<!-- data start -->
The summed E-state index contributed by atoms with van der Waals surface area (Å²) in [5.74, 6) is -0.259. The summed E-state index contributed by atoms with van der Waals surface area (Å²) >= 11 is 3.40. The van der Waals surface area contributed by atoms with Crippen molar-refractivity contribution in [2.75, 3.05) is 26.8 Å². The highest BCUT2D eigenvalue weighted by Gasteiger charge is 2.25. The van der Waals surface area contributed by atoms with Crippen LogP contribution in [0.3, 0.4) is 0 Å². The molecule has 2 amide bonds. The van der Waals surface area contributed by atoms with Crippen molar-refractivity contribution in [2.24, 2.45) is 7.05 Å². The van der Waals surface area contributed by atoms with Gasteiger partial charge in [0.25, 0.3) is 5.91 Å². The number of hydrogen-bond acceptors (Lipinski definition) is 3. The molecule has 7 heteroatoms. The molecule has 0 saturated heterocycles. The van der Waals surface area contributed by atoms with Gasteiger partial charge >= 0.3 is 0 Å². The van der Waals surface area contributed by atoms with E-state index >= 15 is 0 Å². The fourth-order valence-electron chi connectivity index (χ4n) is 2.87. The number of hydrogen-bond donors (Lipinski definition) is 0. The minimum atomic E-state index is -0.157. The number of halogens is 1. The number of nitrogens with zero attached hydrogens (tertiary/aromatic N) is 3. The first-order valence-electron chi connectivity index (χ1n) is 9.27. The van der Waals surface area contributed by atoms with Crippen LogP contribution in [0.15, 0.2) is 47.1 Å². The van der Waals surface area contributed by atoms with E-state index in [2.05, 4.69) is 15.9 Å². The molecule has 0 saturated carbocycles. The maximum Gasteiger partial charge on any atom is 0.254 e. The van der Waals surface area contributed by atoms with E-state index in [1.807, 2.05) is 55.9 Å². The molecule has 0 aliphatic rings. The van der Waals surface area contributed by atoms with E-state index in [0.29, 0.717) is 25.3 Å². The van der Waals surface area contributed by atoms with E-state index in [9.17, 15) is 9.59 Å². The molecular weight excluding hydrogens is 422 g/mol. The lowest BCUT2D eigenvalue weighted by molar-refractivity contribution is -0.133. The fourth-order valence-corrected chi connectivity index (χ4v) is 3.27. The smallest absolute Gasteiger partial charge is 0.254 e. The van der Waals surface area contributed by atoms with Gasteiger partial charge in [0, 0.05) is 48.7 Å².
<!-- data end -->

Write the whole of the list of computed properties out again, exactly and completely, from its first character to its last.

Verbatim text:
The summed E-state index contributed by atoms with van der Waals surface area (Å²) in [5.74, 6) is -0.259. The summed E-state index contributed by atoms with van der Waals surface area (Å²) >= 11 is 3.40. The van der Waals surface area contributed by atoms with Crippen molar-refractivity contribution in [2.75, 3.05) is 26.8 Å². The highest BCUT2D eigenvalue weighted by Gasteiger charge is 2.25. The van der Waals surface area contributed by atoms with Crippen LogP contribution in [0.3, 0.4) is 0 Å². The molecule has 2 amide bonds. The van der Waals surface area contributed by atoms with Crippen molar-refractivity contribution in [2.24, 2.45) is 7.05 Å². The van der Waals surface area contributed by atoms with Gasteiger partial charge in [0.25, 0.3) is 5.91 Å². The number of hydrogen-bond acceptors (Lipinski definition) is 3. The molecule has 7 heteroatoms. The molecule has 0 saturated heterocycles. The van der Waals surface area contributed by atoms with Gasteiger partial charge >= 0.3 is 0 Å². The van der Waals surface area contributed by atoms with E-state index >= 15 is 0 Å². The fourth-order valence-electron chi connectivity index (χ4n) is 2.87. The number of hydrogen-bond donors (Lipinski definition) is 0. The minimum atomic E-state index is -0.157. The number of halogens is 1. The number of nitrogens with zero attached hydrogens (tertiary/aromatic N) is 3. The first-order valence-electron chi connectivity index (χ1n) is 9.27. The van der Waals surface area contributed by atoms with Crippen LogP contribution in [0.15, 0.2) is 47.1 Å². The van der Waals surface area contributed by atoms with E-state index in [2.05, 4.69) is 15.9 Å². The molecule has 0 saturated carbocycles. The maximum Gasteiger partial charge on any atom is 0.254 e. The van der Waals surface area contributed by atoms with E-state index in [1.807, 2.05) is 55.9 Å². The molecule has 0 aliphatic rings. The van der Waals surface area contributed by atoms with E-state index in [0.29, 0.717) is 25.3 Å². The van der Waals surface area contributed by atoms with E-state index in [9.17, 15) is 9.59 Å². The molecular weight excluding hydrogens is 422 g/mol. The lowest BCUT2D eigenvalue weighted by molar-refractivity contribution is -0.133. The fourth-order valence-corrected chi connectivity index (χ4v) is 3.27. The smallest absolute Gasteiger partial charge is 0.254 e. The van der Waals surface area contributed by atoms with Gasteiger partial charge in [0, 0.05) is 48.7 Å².